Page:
Illustration of Translator responsibilities

Translator

Translation requires an understanding of two languages and a strong understanding of the cultures you’re translating to and from. A high reading comprehension level and strong creative writing skills are also necessary. Without these skills, you may be able to produce a translation, but you will struggle to convey the tone of the series and the individual personalities of each character.

Because of this, we usually only accept experienced translators who are native speakers of American English, although we welcome anyone who wants to try out.

Our translators write a rough draft, revise it themselves, then send it off to an editor. After suggestions have been made, the translator and editor will go over them together. Once the translation has been lettered, beta readers will make a final round of suggestions based on their reading experience.

Illustration of Translation Checker responsibilities

Translation Checker

Translation Checkers (TLC’s), review translations to make sure the conversion from Japanese to English hasn’t created any mistranslations. Currently, TLC’s are only conducted on scripts written by translators other than the head translator. However, this is something we eventually hope to make a normal part of the translation process. We don’t advertise openings for this role, but please message us on Discord if you’re interested.

Illustration of Editor responsibilities

Editor

Editors work with translators to smooth out the script before it’s lettered. They look for grammatical errors, typos, areas that feel unnatural, and more. Examples include:

  • Awkward and cumbersome lines
  • Out-of-character lines
  • Sincere lines that come off as sarcastic
  • Errors in the flow of logic
  • Unintentional double entendres

Because editing a translation poses many unique challenges, this is the hardest position in our group. Thus, our editors come to us with experience gained from editing in real life and/or a very high level of reading comprehension. They are also almost always native speakers of American English.

Illustration of Beta Reader responsibilities

Beta Reader

Beta readers exist to make sure the reading experience is as good as it can be. They go over every chapter before release to check for similar things that an editor would check for, although less intensively.

Nowadays, beta reading is something many of our members fulfill as a secondary role, so we don’t recruit for it.

Illustration of Cleaner responsibilities

Cleaner

The bulk of cleaning happens through fully-automated Photoshop actions/scripts, which are created and tweaked by cleaners. Cleaners also handle the restoration of patterns and Takagi-san noses.

This role requires experience, which can be gained via the position below. We are always looking for cleaners who know their way around low quality paper.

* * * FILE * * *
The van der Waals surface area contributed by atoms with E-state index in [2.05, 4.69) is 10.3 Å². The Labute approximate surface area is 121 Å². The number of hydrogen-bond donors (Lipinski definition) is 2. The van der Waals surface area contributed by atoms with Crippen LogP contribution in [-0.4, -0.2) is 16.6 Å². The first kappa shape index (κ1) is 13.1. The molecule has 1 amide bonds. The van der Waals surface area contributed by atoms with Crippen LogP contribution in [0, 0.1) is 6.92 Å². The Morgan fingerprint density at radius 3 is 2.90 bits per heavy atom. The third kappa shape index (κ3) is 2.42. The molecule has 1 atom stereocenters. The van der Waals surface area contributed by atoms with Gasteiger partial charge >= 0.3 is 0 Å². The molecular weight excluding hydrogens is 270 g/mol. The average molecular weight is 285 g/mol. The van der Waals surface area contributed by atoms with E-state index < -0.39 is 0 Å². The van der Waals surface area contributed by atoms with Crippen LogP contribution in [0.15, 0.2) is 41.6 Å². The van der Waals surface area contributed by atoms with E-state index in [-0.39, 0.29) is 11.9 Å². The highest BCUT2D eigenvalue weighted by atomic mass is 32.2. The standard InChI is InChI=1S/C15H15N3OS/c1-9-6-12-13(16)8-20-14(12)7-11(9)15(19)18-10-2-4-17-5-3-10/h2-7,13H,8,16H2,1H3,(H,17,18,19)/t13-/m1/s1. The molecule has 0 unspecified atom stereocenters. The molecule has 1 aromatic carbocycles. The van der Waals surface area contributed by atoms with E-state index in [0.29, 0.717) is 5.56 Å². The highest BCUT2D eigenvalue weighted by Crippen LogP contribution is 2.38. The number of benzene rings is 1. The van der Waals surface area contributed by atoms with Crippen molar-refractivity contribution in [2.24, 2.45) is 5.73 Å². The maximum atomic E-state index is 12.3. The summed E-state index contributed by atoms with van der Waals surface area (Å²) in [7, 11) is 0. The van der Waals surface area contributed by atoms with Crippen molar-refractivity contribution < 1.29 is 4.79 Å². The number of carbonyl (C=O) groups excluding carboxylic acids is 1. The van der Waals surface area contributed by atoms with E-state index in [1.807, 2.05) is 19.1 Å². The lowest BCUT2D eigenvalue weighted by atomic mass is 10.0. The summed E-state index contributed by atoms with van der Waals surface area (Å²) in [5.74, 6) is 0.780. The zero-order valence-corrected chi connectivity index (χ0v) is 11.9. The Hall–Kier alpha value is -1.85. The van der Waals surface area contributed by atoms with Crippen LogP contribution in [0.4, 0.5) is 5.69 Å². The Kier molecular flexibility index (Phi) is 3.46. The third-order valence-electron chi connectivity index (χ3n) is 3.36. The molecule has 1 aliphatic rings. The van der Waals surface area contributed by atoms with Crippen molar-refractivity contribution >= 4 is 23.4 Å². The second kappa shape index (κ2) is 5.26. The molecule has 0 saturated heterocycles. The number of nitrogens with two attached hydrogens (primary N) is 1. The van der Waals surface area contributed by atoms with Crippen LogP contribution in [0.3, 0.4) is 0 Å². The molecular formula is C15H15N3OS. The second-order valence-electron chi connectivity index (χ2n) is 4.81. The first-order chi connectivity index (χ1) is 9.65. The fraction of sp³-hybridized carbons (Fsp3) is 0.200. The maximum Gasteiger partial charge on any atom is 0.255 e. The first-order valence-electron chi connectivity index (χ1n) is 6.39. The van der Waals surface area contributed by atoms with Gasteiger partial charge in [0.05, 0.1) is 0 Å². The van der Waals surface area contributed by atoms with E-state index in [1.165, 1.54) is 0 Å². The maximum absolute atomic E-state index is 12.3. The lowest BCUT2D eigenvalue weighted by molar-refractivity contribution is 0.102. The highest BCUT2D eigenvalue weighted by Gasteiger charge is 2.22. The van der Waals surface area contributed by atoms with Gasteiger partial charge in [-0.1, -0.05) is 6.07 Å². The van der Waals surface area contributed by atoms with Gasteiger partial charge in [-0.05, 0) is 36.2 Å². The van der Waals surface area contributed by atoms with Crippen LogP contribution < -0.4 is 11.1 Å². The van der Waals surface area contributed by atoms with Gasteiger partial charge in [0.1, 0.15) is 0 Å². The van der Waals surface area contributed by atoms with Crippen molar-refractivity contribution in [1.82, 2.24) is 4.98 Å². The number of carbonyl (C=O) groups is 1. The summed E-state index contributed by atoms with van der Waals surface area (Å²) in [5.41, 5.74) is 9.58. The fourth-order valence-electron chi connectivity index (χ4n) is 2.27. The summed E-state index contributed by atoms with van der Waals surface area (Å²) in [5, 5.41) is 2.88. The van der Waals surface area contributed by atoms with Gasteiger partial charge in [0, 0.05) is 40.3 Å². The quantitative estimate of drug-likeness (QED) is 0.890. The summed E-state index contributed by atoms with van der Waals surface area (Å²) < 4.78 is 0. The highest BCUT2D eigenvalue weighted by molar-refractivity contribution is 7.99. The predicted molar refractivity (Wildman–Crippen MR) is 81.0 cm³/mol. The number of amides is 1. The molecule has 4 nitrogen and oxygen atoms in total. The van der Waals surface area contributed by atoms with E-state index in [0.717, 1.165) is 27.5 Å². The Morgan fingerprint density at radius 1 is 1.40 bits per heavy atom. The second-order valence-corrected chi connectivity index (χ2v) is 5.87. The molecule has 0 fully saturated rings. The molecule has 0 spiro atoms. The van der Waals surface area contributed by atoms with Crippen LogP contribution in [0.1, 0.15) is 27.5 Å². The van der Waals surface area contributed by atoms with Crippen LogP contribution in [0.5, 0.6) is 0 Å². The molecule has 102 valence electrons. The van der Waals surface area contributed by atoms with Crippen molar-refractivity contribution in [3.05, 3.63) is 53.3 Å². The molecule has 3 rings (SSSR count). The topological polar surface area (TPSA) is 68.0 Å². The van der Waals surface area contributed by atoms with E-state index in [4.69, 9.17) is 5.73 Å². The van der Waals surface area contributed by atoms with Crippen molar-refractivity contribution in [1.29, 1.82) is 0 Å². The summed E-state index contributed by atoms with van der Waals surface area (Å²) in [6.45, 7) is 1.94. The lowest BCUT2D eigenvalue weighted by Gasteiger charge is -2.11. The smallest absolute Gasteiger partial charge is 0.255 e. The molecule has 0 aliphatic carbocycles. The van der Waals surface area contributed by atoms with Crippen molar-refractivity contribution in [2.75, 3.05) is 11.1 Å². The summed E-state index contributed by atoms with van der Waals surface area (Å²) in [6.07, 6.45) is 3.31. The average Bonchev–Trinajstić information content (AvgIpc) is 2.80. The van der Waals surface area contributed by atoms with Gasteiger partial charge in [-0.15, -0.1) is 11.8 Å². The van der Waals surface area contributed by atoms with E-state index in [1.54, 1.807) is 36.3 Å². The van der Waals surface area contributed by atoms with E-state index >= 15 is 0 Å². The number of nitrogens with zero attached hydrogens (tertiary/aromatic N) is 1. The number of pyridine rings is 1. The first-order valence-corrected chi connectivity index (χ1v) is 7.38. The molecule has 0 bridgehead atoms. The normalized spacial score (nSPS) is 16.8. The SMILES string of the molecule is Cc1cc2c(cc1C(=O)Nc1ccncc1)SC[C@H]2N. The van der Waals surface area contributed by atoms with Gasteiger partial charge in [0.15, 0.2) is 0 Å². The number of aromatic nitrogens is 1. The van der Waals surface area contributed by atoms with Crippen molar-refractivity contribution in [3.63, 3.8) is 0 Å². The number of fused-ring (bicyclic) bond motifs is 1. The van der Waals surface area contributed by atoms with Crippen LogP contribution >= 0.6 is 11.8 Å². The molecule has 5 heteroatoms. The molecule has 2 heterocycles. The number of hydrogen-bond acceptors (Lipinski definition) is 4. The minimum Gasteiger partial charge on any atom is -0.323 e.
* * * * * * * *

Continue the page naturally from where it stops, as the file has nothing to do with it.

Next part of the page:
Illustration of Cleaner Lite responsibilities

Cleaner Lite

This is the easiest but most tedious role in our group. It also functions as an entry position which members can branch out from if they like. As such, they are required to work on all series we do. A cleaner lite has three main jobs:

  • Rotacropping: Scanned raws are often slanted and thus need to be straightened (rotated), followed by having the excess cropped (together forming the word rotacrop).

  • Bubbling: This is the process of removing any text that will not need to be redrawn.

  • Dusting: When a page is cleaned, the cleaning script often leaves behind specks of white and black that have to be removed. This is by far the most tedious part of being a cleaner-lite, but we have scripts to help make it less difficult.

Illustration of Redrawer responsibilities

Redrawer

Redrawers remove any text that is placed directly over art, including tones, patterns, and lines. Since this is art restoration, it requires prior experience.

Illustration of Letterer responsibilities

Letterer

Letterers apply the translation script to the Photoshop files. They use predetermined fonts with mostly predetermined settings, and their key focus is to make sure the text looks visually consistent across a single chapter.

Specialized text such as signs are often (though not always) handled by SFX letterers.

This job favors those with an eye for detail.

Illustration of SFX Letterer responsibilities

SFX Letterer

SFX are lettered in two different ways depending on the situation. Many small SFX are created with creative fonts, and big SFX and SFX with high variability/detail are typically handwritten (often with a drawing tablet).

SFX letterers may use whatever software they want when creating the SFX, but they must be able to export their work to Photoshop without damaging the integrity of the PSDs.

This role doesn’t require Japanese or redrawing skills. It also doesn’t require a tablet, but the learning curve becomes much steeper without one.

We are always recruiting for this role.

Illustration of Quality Checker responsibilities

Quality Checker

Quality checkers go over each chapter before release to make any necessary adjustments. Most quality checkers have a specific area of expertise that they are in charge of.

This role is fulfilled by group administrators, so we don’t recruit for it.

Illustration of Raw Provider responsibilities

Raw Provider

Raw providers handle the scanning of physical manga. This requires a scanner of decent quality that can output 600dpi color PNG files.

Because of the legally questionable nature of this role, we don’t credit our raw provider. We don’t recruit for this role, but if you are interested in it, please contact us.